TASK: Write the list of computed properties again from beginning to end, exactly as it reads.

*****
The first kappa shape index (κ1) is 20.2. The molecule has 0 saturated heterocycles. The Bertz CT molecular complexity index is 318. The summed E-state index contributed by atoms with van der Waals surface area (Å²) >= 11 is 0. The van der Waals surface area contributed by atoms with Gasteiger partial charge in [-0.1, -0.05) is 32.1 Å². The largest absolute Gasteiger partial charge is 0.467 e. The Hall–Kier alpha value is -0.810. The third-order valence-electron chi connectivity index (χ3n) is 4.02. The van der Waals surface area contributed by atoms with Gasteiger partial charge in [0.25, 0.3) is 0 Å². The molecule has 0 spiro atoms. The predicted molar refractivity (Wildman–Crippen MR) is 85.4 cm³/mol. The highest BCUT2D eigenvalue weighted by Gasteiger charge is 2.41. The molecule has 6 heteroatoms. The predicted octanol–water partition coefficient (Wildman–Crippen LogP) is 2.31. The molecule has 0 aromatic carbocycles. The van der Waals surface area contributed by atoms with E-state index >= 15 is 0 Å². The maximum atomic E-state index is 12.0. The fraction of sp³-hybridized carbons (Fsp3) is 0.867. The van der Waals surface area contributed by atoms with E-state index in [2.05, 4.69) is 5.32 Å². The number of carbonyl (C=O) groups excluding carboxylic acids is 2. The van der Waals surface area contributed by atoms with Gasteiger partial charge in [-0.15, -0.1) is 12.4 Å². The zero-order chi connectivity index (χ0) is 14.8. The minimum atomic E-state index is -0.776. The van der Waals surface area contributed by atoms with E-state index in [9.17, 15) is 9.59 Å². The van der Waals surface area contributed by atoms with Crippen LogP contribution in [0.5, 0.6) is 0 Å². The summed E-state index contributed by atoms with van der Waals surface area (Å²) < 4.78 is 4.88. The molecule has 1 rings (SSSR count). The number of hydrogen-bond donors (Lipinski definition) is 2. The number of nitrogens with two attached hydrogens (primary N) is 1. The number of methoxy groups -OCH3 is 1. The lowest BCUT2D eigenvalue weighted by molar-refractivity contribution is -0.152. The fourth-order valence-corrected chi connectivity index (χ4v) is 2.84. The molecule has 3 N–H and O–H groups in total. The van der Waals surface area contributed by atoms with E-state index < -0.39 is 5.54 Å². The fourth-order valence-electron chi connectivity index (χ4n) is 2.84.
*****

The first kappa shape index (κ1) is 20.2. The molecule has 0 saturated heterocycles. The Bertz CT molecular complexity index is 318. The summed E-state index contributed by atoms with van der Waals surface area (Å²) >= 11 is 0. The van der Waals surface area contributed by atoms with Gasteiger partial charge in [-0.1, -0.05) is 32.1 Å². The largest absolute Gasteiger partial charge is 0.467 e. The Hall–Kier alpha value is -0.810. The third-order valence-electron chi connectivity index (χ3n) is 4.02. The van der Waals surface area contributed by atoms with Gasteiger partial charge in [0.25, 0.3) is 0 Å². The molecule has 0 spiro atoms. The predicted molar refractivity (Wildman–Crippen MR) is 85.4 cm³/mol. The highest BCUT2D eigenvalue weighted by Gasteiger charge is 2.41. The molecule has 6 heteroatoms. The predicted octanol–water partition coefficient (Wildman–Crippen LogP) is 2.31. The molecule has 0 aromatic carbocycles. The van der Waals surface area contributed by atoms with E-state index >= 15 is 0 Å². The maximum atomic E-state index is 12.0. The fraction of sp³-hybridized carbons (Fsp3) is 0.867. The van der Waals surface area contributed by atoms with E-state index in [2.05, 4.69) is 5.32 Å². The number of carbonyl (C=O) groups excluding carboxylic acids is 2. The van der Waals surface area contributed by atoms with Gasteiger partial charge in [-0.15, -0.1) is 12.4 Å². The zero-order chi connectivity index (χ0) is 14.8. The minimum atomic E-state index is -0.776. The van der Waals surface area contributed by atoms with E-state index in [9.17, 15) is 9.59 Å². The van der Waals surface area contributed by atoms with Crippen LogP contribution in [0.5, 0.6) is 0 Å². The summed E-state index contributed by atoms with van der Waals surface area (Å²) < 4.78 is 4.88. The molecule has 1 rings (SSSR count). The number of hydrogen-bond donors (Lipinski definition) is 2. The number of nitrogens with two attached hydrogens (primary N) is 1. The number of methoxy groups -OCH3 is 1. The lowest BCUT2D eigenvalue weighted by molar-refractivity contribution is -0.152. The fourth-order valence-corrected chi connectivity index (χ4v) is 2.84. The molecule has 3 N–H and O–H groups in total. The van der Waals surface area contributed by atoms with E-state index < -0.39 is 5.54 Å². The fourth-order valence-electron chi connectivity index (χ4n) is 2.84.